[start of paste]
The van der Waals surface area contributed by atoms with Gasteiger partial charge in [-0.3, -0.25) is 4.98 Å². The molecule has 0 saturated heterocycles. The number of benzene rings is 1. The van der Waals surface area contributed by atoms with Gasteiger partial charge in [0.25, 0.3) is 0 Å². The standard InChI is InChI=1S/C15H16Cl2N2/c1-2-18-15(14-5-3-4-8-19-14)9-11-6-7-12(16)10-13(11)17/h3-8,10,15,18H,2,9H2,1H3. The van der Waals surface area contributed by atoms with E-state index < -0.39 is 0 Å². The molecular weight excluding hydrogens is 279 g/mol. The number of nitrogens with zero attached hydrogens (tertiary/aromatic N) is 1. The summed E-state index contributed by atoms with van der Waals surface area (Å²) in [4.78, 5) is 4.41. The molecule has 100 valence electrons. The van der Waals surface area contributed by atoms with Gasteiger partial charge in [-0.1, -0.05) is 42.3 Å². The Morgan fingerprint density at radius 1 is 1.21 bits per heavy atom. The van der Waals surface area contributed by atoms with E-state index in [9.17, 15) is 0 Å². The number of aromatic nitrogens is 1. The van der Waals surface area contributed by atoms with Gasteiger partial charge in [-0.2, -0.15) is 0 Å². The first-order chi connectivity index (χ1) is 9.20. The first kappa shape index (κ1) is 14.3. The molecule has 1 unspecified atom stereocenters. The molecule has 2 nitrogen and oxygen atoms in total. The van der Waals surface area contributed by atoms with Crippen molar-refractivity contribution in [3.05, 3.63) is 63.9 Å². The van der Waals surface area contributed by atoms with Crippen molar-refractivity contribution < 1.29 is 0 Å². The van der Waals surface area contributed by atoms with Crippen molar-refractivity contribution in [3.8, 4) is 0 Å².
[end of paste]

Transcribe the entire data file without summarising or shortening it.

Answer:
The van der Waals surface area contributed by atoms with Gasteiger partial charge in [-0.3, -0.25) is 4.98 Å². The molecule has 0 saturated heterocycles. The number of benzene rings is 1. The van der Waals surface area contributed by atoms with Gasteiger partial charge in [0.25, 0.3) is 0 Å². The standard InChI is InChI=1S/C15H16Cl2N2/c1-2-18-15(14-5-3-4-8-19-14)9-11-6-7-12(16)10-13(11)17/h3-8,10,15,18H,2,9H2,1H3. The van der Waals surface area contributed by atoms with E-state index < -0.39 is 0 Å². The molecular weight excluding hydrogens is 279 g/mol. The number of nitrogens with zero attached hydrogens (tertiary/aromatic N) is 1. The summed E-state index contributed by atoms with van der Waals surface area (Å²) in [4.78, 5) is 4.41. The molecule has 100 valence electrons. The van der Waals surface area contributed by atoms with Gasteiger partial charge in [-0.1, -0.05) is 42.3 Å². The Morgan fingerprint density at radius 1 is 1.21 bits per heavy atom. The van der Waals surface area contributed by atoms with E-state index in [9.17, 15) is 0 Å². The number of aromatic nitrogens is 1. The van der Waals surface area contributed by atoms with Gasteiger partial charge in [-0.2, -0.15) is 0 Å². The first-order chi connectivity index (χ1) is 9.20. The first kappa shape index (κ1) is 14.3. The molecule has 1 unspecified atom stereocenters. The molecule has 2 nitrogen and oxygen atoms in total. The van der Waals surface area contributed by atoms with Crippen molar-refractivity contribution in [3.05, 3.63) is 63.9 Å². The van der Waals surface area contributed by atoms with Crippen molar-refractivity contribution < 1.29 is 0 Å². The van der Waals surface area contributed by atoms with Crippen molar-refractivity contribution in [3.8, 4) is 0 Å².